Summary: The final homily in the series: how God solves the REAL problem of society.
Thursday of the 18th Week in Course
A few years ago, the bishops of the U.S. issued a statement on relations with Jews that, without much thought, referred to the Mosaic covenant with the Jews as enduring forever, or some such language. My friend, E. Michael Jones, responded by reminding the bishops that the Church is the lawful successor to Israel, and that it is the covenant made through the sacrifice of Jesus, our Lord, that is eternal. The bishops ultimately changed the language. That was not a magisterial statement, but it could have caused a lot of confusion. Religious language is confusing enough even when it is careful.
The prophet Jeremiah, who spent his entire career fussing at the people of Israel for their abandonment of the marital covenant God made with them at Sinai, looked forward to the change fulfilled in Jesus and the Church. He wrote of the “new covenant with the house of Israel and the house of Judah,” not like the covenant which God made with their fathers when He took them by the hand to bring them out of the land of Egypt, the marital covenant which they broke.
Jesus refers to this sacrificial death and new covenant in today’s Gospel reading. Simon Peter is shown as the head of the apostolic college, speaking for all the apostles when he tells Jesus that they believe Him to be the Christ–the Messiah–and son of the living God. Then he turns around and blows it by refusing to understand that the Messiah must suffer. He was still thinking that the Messiah would be a political leader who would start a revolution and kill all the Romans.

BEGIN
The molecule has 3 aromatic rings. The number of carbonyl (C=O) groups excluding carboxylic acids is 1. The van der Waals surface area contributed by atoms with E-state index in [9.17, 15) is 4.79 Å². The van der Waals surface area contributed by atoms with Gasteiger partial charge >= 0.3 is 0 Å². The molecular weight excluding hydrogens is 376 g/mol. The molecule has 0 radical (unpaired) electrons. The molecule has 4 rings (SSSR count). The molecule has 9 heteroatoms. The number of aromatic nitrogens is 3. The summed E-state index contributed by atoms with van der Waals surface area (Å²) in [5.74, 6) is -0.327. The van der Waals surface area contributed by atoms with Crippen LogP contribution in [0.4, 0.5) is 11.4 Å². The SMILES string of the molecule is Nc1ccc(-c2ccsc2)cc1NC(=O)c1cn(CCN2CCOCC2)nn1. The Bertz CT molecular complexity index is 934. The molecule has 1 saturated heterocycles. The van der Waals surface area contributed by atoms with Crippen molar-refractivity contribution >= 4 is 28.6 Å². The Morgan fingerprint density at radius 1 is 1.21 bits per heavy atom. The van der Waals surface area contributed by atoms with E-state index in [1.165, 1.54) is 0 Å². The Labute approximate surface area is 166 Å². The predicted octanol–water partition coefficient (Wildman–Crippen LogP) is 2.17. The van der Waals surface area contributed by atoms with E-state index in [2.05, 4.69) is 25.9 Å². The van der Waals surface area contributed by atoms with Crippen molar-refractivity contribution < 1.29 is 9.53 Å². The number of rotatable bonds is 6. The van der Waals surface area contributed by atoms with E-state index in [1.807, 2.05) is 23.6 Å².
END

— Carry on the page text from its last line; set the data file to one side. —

Political revolt and bloodshed does nothing to solve the real problem. The real problem is not a political one, although political structures can get in the way of solving the problem. The real problem is not “out there” and fixable by some legislation or decree or jackboot police force. The real problem is “in here”–in the human heart–which makes us think and do self-centered things that are harmful to ourselves and others. Jesus came to rewrite the law. First He taught us that the law is simple–love God and love our neighbor as ourselves. Then, by the operation of the Holy Spirit in baptism, He writes that law on our hearts. He gives us the grace to fulfill the Law. Only one person got that grace without being baptized–Jesus’s mother, Mary.
As we conclude the great encyclical on faith, our two Popes share with us a final thought on the Mother of God, one that mirrors Matthew’s testimony today: Because of her close bond with Jesus, Mary is strictly connected to what we believe. As Virgin and Mother, Mary offers us a clear sign of Christ’s divine sonship. The eternal origin of Christ is in the Father. He is the Son in a total and unique sense, and so he is born in time without the intervention of a man. As the Son, Jesus brings to the world a new beginning and a new light, the fullness of God’s faithful love bestowed on humanity. But Mary’s true motherhood also ensures for the Son of God an authentic human history, true flesh in which he would die on the cross and rise from the dead. Mary would accompany Jesus to the cross (cf. Jn 19:25), whence her motherhood would extend to each of his disciples (cf. Jn 19:26-27). She will also be present in the upper room after Jesus’ resurrection and ascension, joining the apostles in imploring the gift of the Spirit (cf. Acts 1:14). The movement of love between Father, Son and Spirit runs through our history, and Christ draws us to himself in order to save us (cf. Jn 12:32). At the center of our faith is the confession of Jesus, the Son of God, born of a woman, who brings us, through the gift of the Holy Spirit, to adoption as sons and daughters (cf. Gal 4:4).